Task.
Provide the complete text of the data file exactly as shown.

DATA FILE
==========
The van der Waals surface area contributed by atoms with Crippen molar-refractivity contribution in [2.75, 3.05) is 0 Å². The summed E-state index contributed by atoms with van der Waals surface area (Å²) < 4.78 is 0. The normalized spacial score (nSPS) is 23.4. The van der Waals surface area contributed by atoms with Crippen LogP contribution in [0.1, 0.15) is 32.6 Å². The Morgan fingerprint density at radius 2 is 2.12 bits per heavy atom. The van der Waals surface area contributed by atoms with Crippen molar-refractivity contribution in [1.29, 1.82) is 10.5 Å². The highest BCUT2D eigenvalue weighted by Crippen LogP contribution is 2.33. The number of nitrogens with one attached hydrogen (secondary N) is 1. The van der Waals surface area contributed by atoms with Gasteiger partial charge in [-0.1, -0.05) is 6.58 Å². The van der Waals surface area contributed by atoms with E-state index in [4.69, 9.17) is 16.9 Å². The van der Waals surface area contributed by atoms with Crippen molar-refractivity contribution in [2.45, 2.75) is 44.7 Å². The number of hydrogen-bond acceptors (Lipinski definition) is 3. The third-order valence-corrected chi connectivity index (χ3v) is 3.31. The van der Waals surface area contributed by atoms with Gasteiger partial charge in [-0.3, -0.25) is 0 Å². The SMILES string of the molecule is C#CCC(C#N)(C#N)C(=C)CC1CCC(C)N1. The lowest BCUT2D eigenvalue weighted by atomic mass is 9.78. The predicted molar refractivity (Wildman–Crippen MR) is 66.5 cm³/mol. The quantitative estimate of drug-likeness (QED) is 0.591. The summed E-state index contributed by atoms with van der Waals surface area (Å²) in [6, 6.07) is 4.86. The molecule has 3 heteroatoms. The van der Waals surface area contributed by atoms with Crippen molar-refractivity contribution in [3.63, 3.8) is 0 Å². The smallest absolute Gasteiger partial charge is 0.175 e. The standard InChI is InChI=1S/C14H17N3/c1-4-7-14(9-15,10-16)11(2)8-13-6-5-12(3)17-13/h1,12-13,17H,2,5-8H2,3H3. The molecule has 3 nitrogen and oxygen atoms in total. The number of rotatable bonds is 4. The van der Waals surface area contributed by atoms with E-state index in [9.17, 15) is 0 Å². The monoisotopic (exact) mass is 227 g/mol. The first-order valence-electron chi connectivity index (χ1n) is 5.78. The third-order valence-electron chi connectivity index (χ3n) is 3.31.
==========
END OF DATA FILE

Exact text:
The van der Waals surface area contributed by atoms with Crippen molar-refractivity contribution in [2.75, 3.05) is 0 Å². The summed E-state index contributed by atoms with van der Waals surface area (Å²) < 4.78 is 0. The normalized spacial score (nSPS) is 23.4. The van der Waals surface area contributed by atoms with Crippen LogP contribution in [0.1, 0.15) is 32.6 Å². The Morgan fingerprint density at radius 2 is 2.12 bits per heavy atom. The van der Waals surface area contributed by atoms with Crippen molar-refractivity contribution in [1.29, 1.82) is 10.5 Å². The highest BCUT2D eigenvalue weighted by Crippen LogP contribution is 2.33. The number of nitrogens with one attached hydrogen (secondary N) is 1. The van der Waals surface area contributed by atoms with Gasteiger partial charge in [-0.1, -0.05) is 6.58 Å². The van der Waals surface area contributed by atoms with E-state index in [4.69, 9.17) is 16.9 Å². The van der Waals surface area contributed by atoms with Crippen molar-refractivity contribution in [2.45, 2.75) is 44.7 Å². The number of hydrogen-bond acceptors (Lipinski definition) is 3. The third-order valence-corrected chi connectivity index (χ3v) is 3.31. The van der Waals surface area contributed by atoms with Gasteiger partial charge in [-0.3, -0.25) is 0 Å². The SMILES string of the molecule is C#CCC(C#N)(C#N)C(=C)CC1CCC(C)N1. The lowest BCUT2D eigenvalue weighted by atomic mass is 9.78. The predicted molar refractivity (Wildman–Crippen MR) is 66.5 cm³/mol. The quantitative estimate of drug-likeness (QED) is 0.591. The summed E-state index contributed by atoms with van der Waals surface area (Å²) in [6, 6.07) is 4.86. The molecule has 3 heteroatoms. The van der Waals surface area contributed by atoms with Crippen molar-refractivity contribution in [3.63, 3.8) is 0 Å². The smallest absolute Gasteiger partial charge is 0.175 e. The standard InChI is InChI=1S/C14H17N3/c1-4-7-14(9-15,10-16)11(2)8-13-6-5-12(3)17-13/h1,12-13,17H,2,5-8H2,3H3. The molecule has 3 nitrogen and oxygen atoms in total. The number of rotatable bonds is 4. The van der Waals surface area contributed by atoms with E-state index in [9.17, 15) is 0 Å². The monoisotopic (exact) mass is 227 g/mol. The first-order valence-electron chi connectivity index (χ1n) is 5.78. The third-order valence-electron chi connectivity index (χ3n) is 3.31.